CHAPTER 7 Innovation Networks

Photograph of a puffer fish.

Dining out in the days of living in caves was not quite the simple matter it has become today. For a start, there was a minor difficulty of finding and gathering the roots and berries – or, being more adventurous, hunting and (hopefully) catching your mammoth. And raw meat isn't necessarily an appetizing or digestible dish so cooking it helps – but for that you need fire and for that you need wood, not to mention cooking pots and utensils. If any single individual tried to accomplish all of these tasks alone, they would quickly die of exhaustion, never mind starvation! We could elaborate but the point is clear – like almost all human activity, it is dependent on others. But it's not simply about spreading the workload – for most of our contemporary activities the key is shared creativity – solving problems together, and exploiting the fact that different people have different skills and experiences which they can bring to the party.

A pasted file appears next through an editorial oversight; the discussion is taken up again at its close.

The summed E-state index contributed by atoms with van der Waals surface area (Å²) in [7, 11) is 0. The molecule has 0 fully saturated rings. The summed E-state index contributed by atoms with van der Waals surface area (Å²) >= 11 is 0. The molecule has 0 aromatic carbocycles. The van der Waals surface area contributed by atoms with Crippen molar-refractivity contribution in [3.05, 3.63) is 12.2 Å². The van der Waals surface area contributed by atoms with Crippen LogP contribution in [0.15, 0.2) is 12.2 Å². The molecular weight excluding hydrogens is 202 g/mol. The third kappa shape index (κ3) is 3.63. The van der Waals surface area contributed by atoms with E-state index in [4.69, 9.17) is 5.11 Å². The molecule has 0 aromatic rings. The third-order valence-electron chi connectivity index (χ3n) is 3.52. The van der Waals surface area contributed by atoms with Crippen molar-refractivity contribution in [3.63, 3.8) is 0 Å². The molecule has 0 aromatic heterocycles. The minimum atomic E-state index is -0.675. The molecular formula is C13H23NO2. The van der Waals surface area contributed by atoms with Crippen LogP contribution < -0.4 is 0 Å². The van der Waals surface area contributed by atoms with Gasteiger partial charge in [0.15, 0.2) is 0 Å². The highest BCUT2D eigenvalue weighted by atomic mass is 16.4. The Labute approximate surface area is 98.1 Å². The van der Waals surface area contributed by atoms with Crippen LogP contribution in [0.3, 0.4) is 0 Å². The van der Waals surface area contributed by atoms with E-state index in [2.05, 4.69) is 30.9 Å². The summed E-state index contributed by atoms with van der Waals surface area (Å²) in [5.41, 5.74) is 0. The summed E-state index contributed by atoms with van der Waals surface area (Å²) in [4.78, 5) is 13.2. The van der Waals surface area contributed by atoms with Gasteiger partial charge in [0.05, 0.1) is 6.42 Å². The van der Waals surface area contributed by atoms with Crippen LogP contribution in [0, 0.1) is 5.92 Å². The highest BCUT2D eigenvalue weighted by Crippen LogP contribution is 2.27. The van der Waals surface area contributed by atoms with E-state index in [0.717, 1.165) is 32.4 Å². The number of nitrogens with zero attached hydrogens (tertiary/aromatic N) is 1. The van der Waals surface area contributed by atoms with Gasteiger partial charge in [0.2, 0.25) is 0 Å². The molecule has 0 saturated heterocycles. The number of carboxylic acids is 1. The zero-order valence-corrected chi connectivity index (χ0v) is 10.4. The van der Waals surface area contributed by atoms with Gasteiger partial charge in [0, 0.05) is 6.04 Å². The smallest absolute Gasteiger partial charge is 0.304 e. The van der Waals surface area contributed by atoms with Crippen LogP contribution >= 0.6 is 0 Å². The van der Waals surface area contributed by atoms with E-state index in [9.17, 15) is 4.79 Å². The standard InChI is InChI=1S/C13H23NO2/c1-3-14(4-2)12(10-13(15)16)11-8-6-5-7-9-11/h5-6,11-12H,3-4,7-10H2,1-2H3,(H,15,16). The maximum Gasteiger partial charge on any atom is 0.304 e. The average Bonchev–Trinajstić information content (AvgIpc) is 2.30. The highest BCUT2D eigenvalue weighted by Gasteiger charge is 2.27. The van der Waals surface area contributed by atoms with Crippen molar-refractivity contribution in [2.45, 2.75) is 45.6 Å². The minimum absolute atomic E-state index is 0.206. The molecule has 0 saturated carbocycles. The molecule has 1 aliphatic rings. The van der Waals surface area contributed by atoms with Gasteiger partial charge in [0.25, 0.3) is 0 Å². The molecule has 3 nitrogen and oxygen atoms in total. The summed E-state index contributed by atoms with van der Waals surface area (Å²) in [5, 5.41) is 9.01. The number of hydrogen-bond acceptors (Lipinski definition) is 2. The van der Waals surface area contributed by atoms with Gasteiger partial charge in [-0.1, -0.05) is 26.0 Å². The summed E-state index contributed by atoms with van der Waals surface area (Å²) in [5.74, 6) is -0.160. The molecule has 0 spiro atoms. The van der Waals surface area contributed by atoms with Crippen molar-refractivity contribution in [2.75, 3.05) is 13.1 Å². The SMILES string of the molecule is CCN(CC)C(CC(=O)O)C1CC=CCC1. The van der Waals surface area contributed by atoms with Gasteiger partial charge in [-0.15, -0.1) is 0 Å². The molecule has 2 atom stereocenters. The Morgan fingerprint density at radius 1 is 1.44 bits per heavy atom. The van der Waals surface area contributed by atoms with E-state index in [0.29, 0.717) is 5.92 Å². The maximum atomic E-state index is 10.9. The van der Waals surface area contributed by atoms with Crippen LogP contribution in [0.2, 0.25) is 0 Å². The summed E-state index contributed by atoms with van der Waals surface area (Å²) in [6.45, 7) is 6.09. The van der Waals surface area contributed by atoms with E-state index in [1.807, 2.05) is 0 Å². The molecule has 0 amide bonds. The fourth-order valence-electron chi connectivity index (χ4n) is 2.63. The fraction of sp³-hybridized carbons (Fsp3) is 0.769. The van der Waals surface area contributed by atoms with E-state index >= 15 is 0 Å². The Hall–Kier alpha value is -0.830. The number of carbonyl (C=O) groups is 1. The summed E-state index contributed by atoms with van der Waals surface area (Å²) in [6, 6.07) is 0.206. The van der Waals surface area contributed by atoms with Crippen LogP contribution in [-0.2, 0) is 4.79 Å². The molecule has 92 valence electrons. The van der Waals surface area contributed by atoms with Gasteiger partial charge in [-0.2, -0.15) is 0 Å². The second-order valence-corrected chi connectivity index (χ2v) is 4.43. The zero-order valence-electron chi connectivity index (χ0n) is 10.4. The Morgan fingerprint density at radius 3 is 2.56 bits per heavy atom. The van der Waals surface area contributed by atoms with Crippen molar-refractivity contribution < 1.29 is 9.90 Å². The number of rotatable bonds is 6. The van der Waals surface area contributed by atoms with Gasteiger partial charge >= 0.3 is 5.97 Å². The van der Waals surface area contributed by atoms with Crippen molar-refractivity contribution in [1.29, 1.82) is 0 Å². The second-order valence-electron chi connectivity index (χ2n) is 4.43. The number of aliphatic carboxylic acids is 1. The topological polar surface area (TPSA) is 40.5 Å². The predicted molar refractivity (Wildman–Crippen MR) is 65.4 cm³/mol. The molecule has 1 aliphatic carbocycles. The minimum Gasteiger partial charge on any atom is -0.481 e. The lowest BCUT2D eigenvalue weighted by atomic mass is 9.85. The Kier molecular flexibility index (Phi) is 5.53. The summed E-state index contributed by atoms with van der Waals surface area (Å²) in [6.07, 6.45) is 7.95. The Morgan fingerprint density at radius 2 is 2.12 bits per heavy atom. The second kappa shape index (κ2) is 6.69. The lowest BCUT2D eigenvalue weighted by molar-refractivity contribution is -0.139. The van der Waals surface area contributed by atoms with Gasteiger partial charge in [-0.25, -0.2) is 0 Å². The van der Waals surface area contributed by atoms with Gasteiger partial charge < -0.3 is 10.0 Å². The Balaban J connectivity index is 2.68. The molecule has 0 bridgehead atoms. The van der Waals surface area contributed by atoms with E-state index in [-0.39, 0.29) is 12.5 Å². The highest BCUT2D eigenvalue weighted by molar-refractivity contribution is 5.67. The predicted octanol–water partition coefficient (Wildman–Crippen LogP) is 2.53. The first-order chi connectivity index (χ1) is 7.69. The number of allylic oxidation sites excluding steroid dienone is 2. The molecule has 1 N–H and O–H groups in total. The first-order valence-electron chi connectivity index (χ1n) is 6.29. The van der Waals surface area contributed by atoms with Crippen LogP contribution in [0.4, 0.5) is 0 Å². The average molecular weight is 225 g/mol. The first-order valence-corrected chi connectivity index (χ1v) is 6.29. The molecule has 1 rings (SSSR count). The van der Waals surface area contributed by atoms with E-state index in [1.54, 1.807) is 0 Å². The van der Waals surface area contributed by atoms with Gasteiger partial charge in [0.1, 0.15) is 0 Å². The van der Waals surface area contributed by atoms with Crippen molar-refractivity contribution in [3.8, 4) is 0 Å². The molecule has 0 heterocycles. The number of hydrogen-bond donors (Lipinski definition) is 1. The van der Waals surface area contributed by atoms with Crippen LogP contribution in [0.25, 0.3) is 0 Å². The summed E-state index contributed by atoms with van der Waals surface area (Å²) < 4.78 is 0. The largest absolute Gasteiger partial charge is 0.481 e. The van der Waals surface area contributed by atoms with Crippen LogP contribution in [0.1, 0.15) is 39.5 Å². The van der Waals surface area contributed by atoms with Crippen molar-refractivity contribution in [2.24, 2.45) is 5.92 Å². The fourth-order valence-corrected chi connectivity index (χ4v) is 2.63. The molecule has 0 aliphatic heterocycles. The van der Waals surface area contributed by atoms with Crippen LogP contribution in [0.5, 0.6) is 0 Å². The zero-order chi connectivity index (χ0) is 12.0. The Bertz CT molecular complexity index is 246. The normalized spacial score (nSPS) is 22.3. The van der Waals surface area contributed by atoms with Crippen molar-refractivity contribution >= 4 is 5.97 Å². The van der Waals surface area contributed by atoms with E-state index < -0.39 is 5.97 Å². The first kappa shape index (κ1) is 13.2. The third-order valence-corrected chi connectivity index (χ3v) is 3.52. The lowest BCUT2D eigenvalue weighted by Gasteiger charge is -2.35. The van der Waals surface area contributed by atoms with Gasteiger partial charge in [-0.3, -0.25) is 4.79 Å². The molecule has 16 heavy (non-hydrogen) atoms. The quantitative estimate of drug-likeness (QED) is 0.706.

It's easy to think of innovation as a solo act – the lone genius, slaving away in his or her garret or lying, Archimedes‐like, in the bath before that moment of inspiration when they run through the streets proclaiming their “Eureka!” moment. But although that's a common image, it lies a long way from the reality. In reality, taking any good idea forward relies on all sorts of inputs from different people and ...

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